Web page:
The first pointer to this beautiful epiphytic moss is its very small size, which will catch the eye in comparison with the more familiar Lewinskya affinis. Next, the long, hairless, greenish calyptra, covering pretty much the whole of the long, narrow capsule. Now, a finer point: The leaf margins are recurved, except at the tip, giving many of the leaves a channelled appearance with a peg-like tip poking out at the end. Finally, steel yourself for this one, as a steady nerve and a good quality hand lens are needed: the stomata in this species are confined to the lower part of the capsule (the ‘neck’). After you have pulled off the calyptra from an unripe capsule, you can actually see these as small, pale green dots. Believe me, it’s true! On L. affinis the stomata spread much further up the capsule length.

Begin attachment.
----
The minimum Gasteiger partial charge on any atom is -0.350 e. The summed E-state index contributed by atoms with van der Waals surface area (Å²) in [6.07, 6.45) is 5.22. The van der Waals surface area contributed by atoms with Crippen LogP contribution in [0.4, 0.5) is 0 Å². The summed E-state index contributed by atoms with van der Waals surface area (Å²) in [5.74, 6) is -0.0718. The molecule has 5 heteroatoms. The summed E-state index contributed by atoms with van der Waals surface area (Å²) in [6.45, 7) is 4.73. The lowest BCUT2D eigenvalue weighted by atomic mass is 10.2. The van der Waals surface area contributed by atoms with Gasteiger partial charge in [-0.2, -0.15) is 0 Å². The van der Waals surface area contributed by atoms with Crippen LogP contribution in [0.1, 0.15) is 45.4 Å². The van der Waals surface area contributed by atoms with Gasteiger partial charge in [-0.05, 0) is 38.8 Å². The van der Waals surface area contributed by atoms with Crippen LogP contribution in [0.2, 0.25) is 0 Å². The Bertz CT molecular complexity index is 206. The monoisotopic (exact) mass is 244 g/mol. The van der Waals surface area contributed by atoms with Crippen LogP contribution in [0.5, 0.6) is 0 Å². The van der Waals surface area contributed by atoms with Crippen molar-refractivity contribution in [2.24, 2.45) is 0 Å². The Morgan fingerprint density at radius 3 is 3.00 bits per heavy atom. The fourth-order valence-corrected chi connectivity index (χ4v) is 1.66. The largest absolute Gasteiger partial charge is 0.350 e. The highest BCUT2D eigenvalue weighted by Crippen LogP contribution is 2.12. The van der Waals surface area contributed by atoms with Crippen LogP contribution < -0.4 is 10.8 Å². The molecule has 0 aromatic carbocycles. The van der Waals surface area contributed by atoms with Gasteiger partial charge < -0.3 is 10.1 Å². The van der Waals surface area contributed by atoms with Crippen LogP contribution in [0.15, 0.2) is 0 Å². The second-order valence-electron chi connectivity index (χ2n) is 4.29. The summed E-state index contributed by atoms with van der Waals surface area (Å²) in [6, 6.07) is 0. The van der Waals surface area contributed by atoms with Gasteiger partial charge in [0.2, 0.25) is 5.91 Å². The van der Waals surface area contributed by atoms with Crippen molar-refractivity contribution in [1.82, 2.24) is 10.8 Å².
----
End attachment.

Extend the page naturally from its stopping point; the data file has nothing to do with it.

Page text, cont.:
Much rarer, small epiphytic species such as O. pallens, pumilum and schimperi can seem superficially similar, but their capsules are much squatter, broader in comparison with their length than those of O. tenellum. If in any doubt, do take suspicious looking Orthotrichaceae back for microscopical examination, as the rarer species are easily overlooked. There’s no shame in returning home with a few packets for checking.Read the Field Guide account